The opera’s mature-yet-childish storybook qualities were ideal for Maurice Sendak, who designed sets and costumes for a 1980 production at Houston Grand Opera (directed by Frank Corsaro) that has since traveled the country. “It was difficult to resist … the dark-edged cartoon whimsy and the clever mock-Egyptian accents of Sendak’s unkitschy illustrations,” the Los Angeles Times reported about a 1990 mounting. Sendak’s backdrops were damaged in 2005 by a hurricane while in storage in Florida but restored under Corsaro’s former assistant (now a director), Christopher Mattaliano, for a revival last year in Oregon.

 

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© UI/Photofest

In Pop Culture

In Letter from an Unknown Woman, Max Ophüls’s 1948 Universal film, Joan Fontaine falls in love from afar with a concert pianist, played by Louis Jourdan; they meet once, make love, then don’t see each other for ten years, during which time she bears and raises their child. He doesn’t remember her when they meet again—at the opera, where The Magic Flute is playing. “This,” TCM.com explains, “offers a particularly poignant doubling of the film’s plot and the opera, in which the comic lead, Papageno, does not recognize his true love when she visits him in disguise.”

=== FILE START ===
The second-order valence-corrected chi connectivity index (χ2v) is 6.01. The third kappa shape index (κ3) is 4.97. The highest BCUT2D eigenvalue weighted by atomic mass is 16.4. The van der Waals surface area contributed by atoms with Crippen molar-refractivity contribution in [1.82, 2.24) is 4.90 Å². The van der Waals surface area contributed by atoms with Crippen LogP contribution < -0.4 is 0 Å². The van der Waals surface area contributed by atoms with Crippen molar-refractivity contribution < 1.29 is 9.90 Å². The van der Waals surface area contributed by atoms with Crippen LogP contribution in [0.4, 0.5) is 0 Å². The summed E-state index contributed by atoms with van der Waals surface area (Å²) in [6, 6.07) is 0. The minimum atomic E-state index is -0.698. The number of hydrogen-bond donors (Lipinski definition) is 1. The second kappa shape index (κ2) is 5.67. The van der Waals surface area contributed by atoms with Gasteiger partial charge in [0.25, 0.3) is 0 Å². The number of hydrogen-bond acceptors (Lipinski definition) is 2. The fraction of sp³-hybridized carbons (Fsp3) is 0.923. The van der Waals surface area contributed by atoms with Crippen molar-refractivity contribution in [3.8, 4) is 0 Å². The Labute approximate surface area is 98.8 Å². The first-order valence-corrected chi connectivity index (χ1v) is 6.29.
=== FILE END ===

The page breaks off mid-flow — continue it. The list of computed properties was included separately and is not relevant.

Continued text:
The Basics

A lost prince is enlisted to save an abducted princess. Instead, he performs a series of Herculean trials for her kidnapper, to gain the wisdom needed to marry her.

 

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Library of Congress

Hit Tune

The Queen of the Night’s “Der Hölle Rache” features staccato sequences of impossibly high notes requiring superhuman precision. (Or nonhuman—you can watch parrots “singing” it on YouTube.) In Amadeus, the filmmakers suggest, with dramatic license, that it was inspired by Mozart’s shrill mother-in-law, the wordless coloratura serving as a perfect abstraction of nagging. (The aria was first sung IRL by Mozart’s sister-in-law, Josepha Hofer.) When performed by the tone-deaf Florence Foster Jenkins, for whom it was a signature aria, such a reading seems especially plausible.

Spoiler Alerts